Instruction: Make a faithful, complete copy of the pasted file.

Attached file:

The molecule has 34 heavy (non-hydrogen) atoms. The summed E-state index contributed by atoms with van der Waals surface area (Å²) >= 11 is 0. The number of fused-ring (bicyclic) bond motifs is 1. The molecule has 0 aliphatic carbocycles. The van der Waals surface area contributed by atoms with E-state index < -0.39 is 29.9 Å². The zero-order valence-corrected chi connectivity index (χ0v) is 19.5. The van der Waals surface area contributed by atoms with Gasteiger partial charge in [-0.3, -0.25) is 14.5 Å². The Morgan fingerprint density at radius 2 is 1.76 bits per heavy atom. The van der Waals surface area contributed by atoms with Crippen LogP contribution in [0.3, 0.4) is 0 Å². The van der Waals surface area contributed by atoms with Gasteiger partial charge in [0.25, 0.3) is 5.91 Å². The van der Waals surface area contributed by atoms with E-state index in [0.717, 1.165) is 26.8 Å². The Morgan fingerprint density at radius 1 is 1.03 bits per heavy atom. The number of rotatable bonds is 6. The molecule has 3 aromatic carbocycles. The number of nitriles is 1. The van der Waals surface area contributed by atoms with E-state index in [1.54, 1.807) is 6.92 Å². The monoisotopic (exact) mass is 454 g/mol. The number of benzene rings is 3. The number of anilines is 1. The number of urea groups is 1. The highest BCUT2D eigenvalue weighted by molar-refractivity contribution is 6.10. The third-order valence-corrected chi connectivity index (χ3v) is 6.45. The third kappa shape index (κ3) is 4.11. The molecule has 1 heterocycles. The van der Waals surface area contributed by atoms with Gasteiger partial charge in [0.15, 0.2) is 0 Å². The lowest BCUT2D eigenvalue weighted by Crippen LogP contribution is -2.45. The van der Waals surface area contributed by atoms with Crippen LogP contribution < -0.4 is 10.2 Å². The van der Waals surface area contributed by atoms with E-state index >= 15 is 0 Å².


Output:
The molecule has 34 heavy (non-hydrogen) atoms. The summed E-state index contributed by atoms with van der Waals surface area (Å²) >= 11 is 0. The number of fused-ring (bicyclic) bond motifs is 1. The molecule has 0 aliphatic carbocycles. The van der Waals surface area contributed by atoms with E-state index < -0.39 is 29.9 Å². The zero-order valence-corrected chi connectivity index (χ0v) is 19.5. The van der Waals surface area contributed by atoms with Gasteiger partial charge in [-0.3, -0.25) is 14.5 Å². The Morgan fingerprint density at radius 2 is 1.76 bits per heavy atom. The van der Waals surface area contributed by atoms with Crippen LogP contribution in [0.3, 0.4) is 0 Å². The van der Waals surface area contributed by atoms with Gasteiger partial charge in [0.25, 0.3) is 5.91 Å². The van der Waals surface area contributed by atoms with E-state index in [0.717, 1.165) is 26.8 Å². The Morgan fingerprint density at radius 1 is 1.03 bits per heavy atom. The number of rotatable bonds is 6. The molecule has 3 aromatic carbocycles. The number of nitriles is 1. The van der Waals surface area contributed by atoms with E-state index in [1.54, 1.807) is 6.92 Å². The monoisotopic (exact) mass is 454 g/mol. The number of benzene rings is 3. The number of anilines is 1. The number of urea groups is 1. The highest BCUT2D eigenvalue weighted by molar-refractivity contribution is 6.10. The third-order valence-corrected chi connectivity index (χ3v) is 6.45. The third kappa shape index (κ3) is 4.11. The molecule has 1 heterocycles. The van der Waals surface area contributed by atoms with Gasteiger partial charge in [0.15, 0.2) is 0 Å². The lowest BCUT2D eigenvalue weighted by Crippen LogP contribution is -2.45. The van der Waals surface area contributed by atoms with Crippen LogP contribution < -0.4 is 10.2 Å². The van der Waals surface area contributed by atoms with E-state index >= 15 is 0 Å².